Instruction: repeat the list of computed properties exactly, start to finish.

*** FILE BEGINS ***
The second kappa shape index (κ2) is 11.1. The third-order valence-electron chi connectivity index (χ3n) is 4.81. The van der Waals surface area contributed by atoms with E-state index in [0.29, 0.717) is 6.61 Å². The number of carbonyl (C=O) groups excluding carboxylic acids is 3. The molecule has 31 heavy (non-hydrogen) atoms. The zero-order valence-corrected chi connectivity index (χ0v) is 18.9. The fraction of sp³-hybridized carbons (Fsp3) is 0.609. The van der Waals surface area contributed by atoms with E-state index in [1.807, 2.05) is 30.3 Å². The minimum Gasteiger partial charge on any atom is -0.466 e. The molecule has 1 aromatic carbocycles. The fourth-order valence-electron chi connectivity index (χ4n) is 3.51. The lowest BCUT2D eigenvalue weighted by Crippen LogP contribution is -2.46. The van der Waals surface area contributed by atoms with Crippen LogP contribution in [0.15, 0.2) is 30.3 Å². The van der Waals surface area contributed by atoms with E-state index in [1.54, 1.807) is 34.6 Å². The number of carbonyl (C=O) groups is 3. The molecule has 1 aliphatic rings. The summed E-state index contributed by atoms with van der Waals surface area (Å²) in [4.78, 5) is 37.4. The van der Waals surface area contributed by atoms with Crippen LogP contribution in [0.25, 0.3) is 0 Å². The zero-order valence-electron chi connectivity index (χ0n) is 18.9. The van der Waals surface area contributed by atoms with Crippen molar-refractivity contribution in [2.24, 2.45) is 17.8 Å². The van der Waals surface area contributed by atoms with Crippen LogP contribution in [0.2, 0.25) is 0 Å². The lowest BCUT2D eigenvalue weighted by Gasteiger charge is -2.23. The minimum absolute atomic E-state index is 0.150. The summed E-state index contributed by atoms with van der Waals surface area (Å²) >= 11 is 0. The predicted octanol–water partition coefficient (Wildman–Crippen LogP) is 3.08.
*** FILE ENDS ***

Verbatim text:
The second kappa shape index (κ2) is 11.1. The third-order valence-electron chi connectivity index (χ3n) is 4.81. The van der Waals surface area contributed by atoms with E-state index in [0.29, 0.717) is 6.61 Å². The number of carbonyl (C=O) groups excluding carboxylic acids is 3. The molecule has 31 heavy (non-hydrogen) atoms. The zero-order valence-corrected chi connectivity index (χ0v) is 18.9. The fraction of sp³-hybridized carbons (Fsp3) is 0.609. The van der Waals surface area contributed by atoms with E-state index in [1.807, 2.05) is 30.3 Å². The minimum Gasteiger partial charge on any atom is -0.466 e. The molecule has 1 aromatic carbocycles. The fourth-order valence-electron chi connectivity index (χ4n) is 3.51. The lowest BCUT2D eigenvalue weighted by Crippen LogP contribution is -2.46. The van der Waals surface area contributed by atoms with Crippen LogP contribution in [0.15, 0.2) is 30.3 Å². The van der Waals surface area contributed by atoms with E-state index in [1.54, 1.807) is 34.6 Å². The number of carbonyl (C=O) groups is 3. The molecule has 1 aliphatic rings. The summed E-state index contributed by atoms with van der Waals surface area (Å²) in [4.78, 5) is 37.4. The van der Waals surface area contributed by atoms with Crippen LogP contribution in [0.25, 0.3) is 0 Å². The zero-order valence-electron chi connectivity index (χ0n) is 18.9. The van der Waals surface area contributed by atoms with Crippen molar-refractivity contribution in [2.24, 2.45) is 17.8 Å². The van der Waals surface area contributed by atoms with Crippen LogP contribution in [0.2, 0.25) is 0 Å². The lowest BCUT2D eigenvalue weighted by Gasteiger charge is -2.23. The minimum absolute atomic E-state index is 0.150. The summed E-state index contributed by atoms with van der Waals surface area (Å²) >= 11 is 0. The predicted octanol–water partition coefficient (Wildman–Crippen LogP) is 3.08.